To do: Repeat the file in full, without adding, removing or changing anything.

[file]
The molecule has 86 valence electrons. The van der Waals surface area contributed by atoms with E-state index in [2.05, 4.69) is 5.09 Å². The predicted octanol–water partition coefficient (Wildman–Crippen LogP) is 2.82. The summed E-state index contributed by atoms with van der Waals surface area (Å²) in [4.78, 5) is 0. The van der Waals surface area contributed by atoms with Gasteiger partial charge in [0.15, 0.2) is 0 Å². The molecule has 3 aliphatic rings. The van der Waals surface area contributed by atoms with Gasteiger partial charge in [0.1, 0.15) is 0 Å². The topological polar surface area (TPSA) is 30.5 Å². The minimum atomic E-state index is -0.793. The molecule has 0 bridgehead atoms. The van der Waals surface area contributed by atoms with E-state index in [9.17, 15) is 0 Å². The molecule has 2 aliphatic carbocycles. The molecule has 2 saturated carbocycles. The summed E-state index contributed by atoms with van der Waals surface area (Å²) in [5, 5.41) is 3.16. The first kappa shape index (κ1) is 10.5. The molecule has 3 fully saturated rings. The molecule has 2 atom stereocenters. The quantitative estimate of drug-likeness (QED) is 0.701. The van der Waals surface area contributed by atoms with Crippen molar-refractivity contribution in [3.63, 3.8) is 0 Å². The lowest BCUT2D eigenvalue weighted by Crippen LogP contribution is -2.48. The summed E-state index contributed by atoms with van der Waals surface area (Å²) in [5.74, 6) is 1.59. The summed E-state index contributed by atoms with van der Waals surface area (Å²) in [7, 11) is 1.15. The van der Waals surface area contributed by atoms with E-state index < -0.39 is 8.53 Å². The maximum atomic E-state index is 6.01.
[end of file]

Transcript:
The molecule has 86 valence electrons. The van der Waals surface area contributed by atoms with E-state index in [2.05, 4.69) is 5.09 Å². The predicted octanol–water partition coefficient (Wildman–Crippen LogP) is 2.82. The summed E-state index contributed by atoms with van der Waals surface area (Å²) in [4.78, 5) is 0. The van der Waals surface area contributed by atoms with Gasteiger partial charge in [0.15, 0.2) is 0 Å². The molecule has 3 aliphatic rings. The van der Waals surface area contributed by atoms with Gasteiger partial charge in [0.1, 0.15) is 0 Å². The topological polar surface area (TPSA) is 30.5 Å². The minimum atomic E-state index is -0.793. The molecule has 0 bridgehead atoms. The van der Waals surface area contributed by atoms with E-state index in [9.17, 15) is 0 Å². The molecule has 2 aliphatic carbocycles. The molecule has 2 saturated carbocycles. The summed E-state index contributed by atoms with van der Waals surface area (Å²) in [5, 5.41) is 3.16. The first kappa shape index (κ1) is 10.5. The molecule has 3 fully saturated rings. The molecule has 2 atom stereocenters. The quantitative estimate of drug-likeness (QED) is 0.701. The van der Waals surface area contributed by atoms with Crippen molar-refractivity contribution in [3.63, 3.8) is 0 Å². The lowest BCUT2D eigenvalue weighted by Crippen LogP contribution is -2.48. The summed E-state index contributed by atoms with van der Waals surface area (Å²) in [5.74, 6) is 1.59. The summed E-state index contributed by atoms with van der Waals surface area (Å²) in [7, 11) is 1.15. The van der Waals surface area contributed by atoms with E-state index < -0.39 is 8.53 Å². The maximum atomic E-state index is 6.01.